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GOP paranoia delays confirmation of first Indian-American federal personnel director

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Kimberlé Crenshaw, a founder of critical race theory, defined it in an interview with CNN as “an approach to grappling with a history of White supremacy that rejects the belief that what’s in the past is in the past, and that the laws and systems that grow from that past are detached from it.” If it sounds like the kind of logical conclusion any person who’s familiar with the fact that slavery lasted about 400 years should be able to come to, that’s because it is. 

Far be it from Hawley to embrace logic. Remember, this is the guy who floated hope that former President Donald Trump’s baseless claims of widespread voter fraud could lead to overturning his election loss. Hawley pushed against logic intensely in questioning Ahuja at her confirmation hearing in April. He asked her about training sessions employees in the executive branch were required to attend last September, during which attendees were told “virtually all white people contribute to racism” and were required to say “they benefit from racism.” Hawley said that and other ideas are “deeply divisive, amount to left-wing indoctrination, and really are attempts to divide the American people, in this case federal employees along the lines of race. He asked Ahuja, who was chief of staff at the Office of Personnel Management, if she was involved in creating or organizing the trainings, and Ahuja said “no” but she’s seen diversity and inclusion trainings being used more broadly in the country. 

“The last administration ceased diversity training that contained any elements of what is sometimes called critical race theory. Do you agree with that decision by the prior administration or no?” Hawley asked. I suppose she couldn’t say no, the last administration’s devotion to white supremacy far outranked its grip on the reality of racism in this country. So she instead explained that she doesn’t know about the specific trainings cited but she’s familiar with diversity and inclusion trainings that “have really encouraged understanding people from all walks of life.”

Hawley, apparently not getting the endorsement of critical race theory he was hoping for, switched lines of questioning to Ahuja’s work with anti-racist activist Dr. Ibram Kendi. The senator asked if she supported Kendi’s claim in an article that the 2016 election “was an example of racist progress.” Ahuja again said she doesn’t recall the article Hawley quoted and called Kendi “a thought leader” when it pertains to how to achieve greater equity in communities of color. When Hawley pushed her again on whether she thinks the 2016 election “was an example of racist progress,” Ahuja told the senator she hasn’t made any statement like that and wouldn’t. “And so no I can’t speak to that particular opinion that Dr. Kendi has made,” she said.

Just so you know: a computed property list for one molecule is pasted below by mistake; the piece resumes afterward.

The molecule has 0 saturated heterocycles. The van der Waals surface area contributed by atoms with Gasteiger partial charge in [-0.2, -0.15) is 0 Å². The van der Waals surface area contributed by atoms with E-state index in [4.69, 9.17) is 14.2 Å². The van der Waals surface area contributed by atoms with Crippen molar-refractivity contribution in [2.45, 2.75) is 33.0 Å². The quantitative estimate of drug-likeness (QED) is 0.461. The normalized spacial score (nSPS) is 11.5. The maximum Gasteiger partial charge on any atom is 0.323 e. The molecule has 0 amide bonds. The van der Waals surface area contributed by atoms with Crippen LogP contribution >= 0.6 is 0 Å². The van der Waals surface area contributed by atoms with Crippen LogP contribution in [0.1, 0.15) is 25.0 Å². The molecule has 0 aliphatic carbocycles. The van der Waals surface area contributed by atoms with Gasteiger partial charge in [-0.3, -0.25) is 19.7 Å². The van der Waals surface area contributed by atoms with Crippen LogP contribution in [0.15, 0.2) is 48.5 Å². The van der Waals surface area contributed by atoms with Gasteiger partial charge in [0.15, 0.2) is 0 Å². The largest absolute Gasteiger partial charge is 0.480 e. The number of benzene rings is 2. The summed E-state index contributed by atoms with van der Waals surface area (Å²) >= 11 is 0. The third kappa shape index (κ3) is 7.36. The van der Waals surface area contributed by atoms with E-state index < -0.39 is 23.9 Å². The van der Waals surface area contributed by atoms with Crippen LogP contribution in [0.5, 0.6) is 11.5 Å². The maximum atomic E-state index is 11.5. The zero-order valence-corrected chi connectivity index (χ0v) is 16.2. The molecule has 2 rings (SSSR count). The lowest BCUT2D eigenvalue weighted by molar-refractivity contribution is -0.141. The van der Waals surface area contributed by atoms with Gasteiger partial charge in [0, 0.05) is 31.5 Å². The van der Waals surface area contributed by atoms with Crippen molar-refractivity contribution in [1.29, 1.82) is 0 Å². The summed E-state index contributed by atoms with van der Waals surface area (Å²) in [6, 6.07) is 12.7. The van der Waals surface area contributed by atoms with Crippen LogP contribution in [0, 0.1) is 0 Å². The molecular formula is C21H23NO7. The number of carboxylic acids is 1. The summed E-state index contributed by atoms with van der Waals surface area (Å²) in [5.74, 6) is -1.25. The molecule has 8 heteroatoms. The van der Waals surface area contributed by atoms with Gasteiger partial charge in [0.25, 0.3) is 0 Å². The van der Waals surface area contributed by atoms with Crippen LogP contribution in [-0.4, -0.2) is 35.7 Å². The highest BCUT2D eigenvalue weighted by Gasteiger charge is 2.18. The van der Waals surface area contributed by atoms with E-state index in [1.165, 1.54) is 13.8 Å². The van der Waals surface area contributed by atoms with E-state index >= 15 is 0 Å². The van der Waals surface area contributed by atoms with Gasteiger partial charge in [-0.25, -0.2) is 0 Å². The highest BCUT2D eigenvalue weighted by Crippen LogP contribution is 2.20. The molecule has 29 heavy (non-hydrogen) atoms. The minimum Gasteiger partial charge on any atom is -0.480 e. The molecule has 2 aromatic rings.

Hawley refused to drop his quest to reveal a critical race theorist in Ahuja during the hearing and after it, the senator continuing to ride a wave of GOP opposition to the race theory. Hawley and other Republicans objected to a speedy vote for Ahuja’s confirmation, which will ultimately force Senate Majority Leader Chuck Schumer to use a lengthier process that is abnormal for low-profile positions, The Washington Post reported. Ahuja will likely be confirmed in a split vote along party lines, but Republican stalling could mean that doesn’t happen before the Senate recess at the end of June. “Democrats sought to fast-track a vote, but Senator Hawley believes adequate debate time and full Senate consideration is needed for this nominee,” Ford wrote in a statement to the Post. 

Max Stier, president of the Partnership for Public Service, told The Washington Post the vacancy in what would be Ahuja’s position is already “slowing things down” and compounding already problematically slow hiring processes to recruit a diverse workforce. “You have four years,” Stier said, “and we’re losing a big chunk of time.”

RELATED: Republicans rush to ban ‘critical race theory,’ but they keep dropping hints about the real goal

RELATED: Republicans scramble to ban ‘certain messages’ and ‘unsanctioned narratives’ from schools

RELATED: Harris chops down GOP delusion in mere seconds. Misquoting Constitution takes Hawley whole interview


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Live coverage: August 3, 2021 Ohio special election primaries

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Polls close at 7:30 PM ET in the Buckeye State, where voters will select candidates for the Nov. 2 general election in the 11th and 15th Congressional Districts. The Democratic primary in the 11th District and the Republican primary in the 15th District are the main events, and we’ll be live-blogging the results. You can check out a preview of those contests here.

Washington will also be holding top-two primary contests for mayor of Seattle and King County executive; the polls close at 11 PM ET/ 8 PM local time.

Results: OH-11 | OH-15 | Washington

Tuesday, Aug 3, 2021 · 11:37:46 PM +00:00 · David Beard

Welcome to tonight’s liveblog! Polls have closed in the Ohio 11th and 15th special Congressional primaries. Turnout for the OH-11 primary has already surpassed 78,000 votes, which is more than the 2020 primary vote total for this seat.

Tuesday, Aug 3, 2021 · 11:50:27 PM +00:00 · David Beard

With just over 20k votes tallied in the 11th district Democratic primary, Cuyahoga County Councilwoman Shontel Brown is leading former state Sen. Nina Turner by 56%-36%.

Tuesday, Aug 3, 2021 · 11:56:05 PM +00:00 · David Beard

Over in the 15th district Republican primary, Tump-backed coal company lobbyist Mike Carey has an early lead with 36% of the vote, followed by State Rep. Jeff LaRe with 18% and State Sen. Bob Peterson with 15%. Only about 5,000 votes have been tallied there, though, so it’s still very early.


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Biden sets record for judges and more diversity on federal bench, thanks to filibuster reform

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“We’re so pleased with both the pace and high quality of the Biden nominees, particularly that so many come from all corners of the legal profession,” Nan Aaron, outgoing president of the Alliance for Justice, told the Associated Press. “It’s a wonderful departure from previous Democratic administrations.” It really is, reflecting a prioritization of the judiciary that previously only Republicans seemed to hold.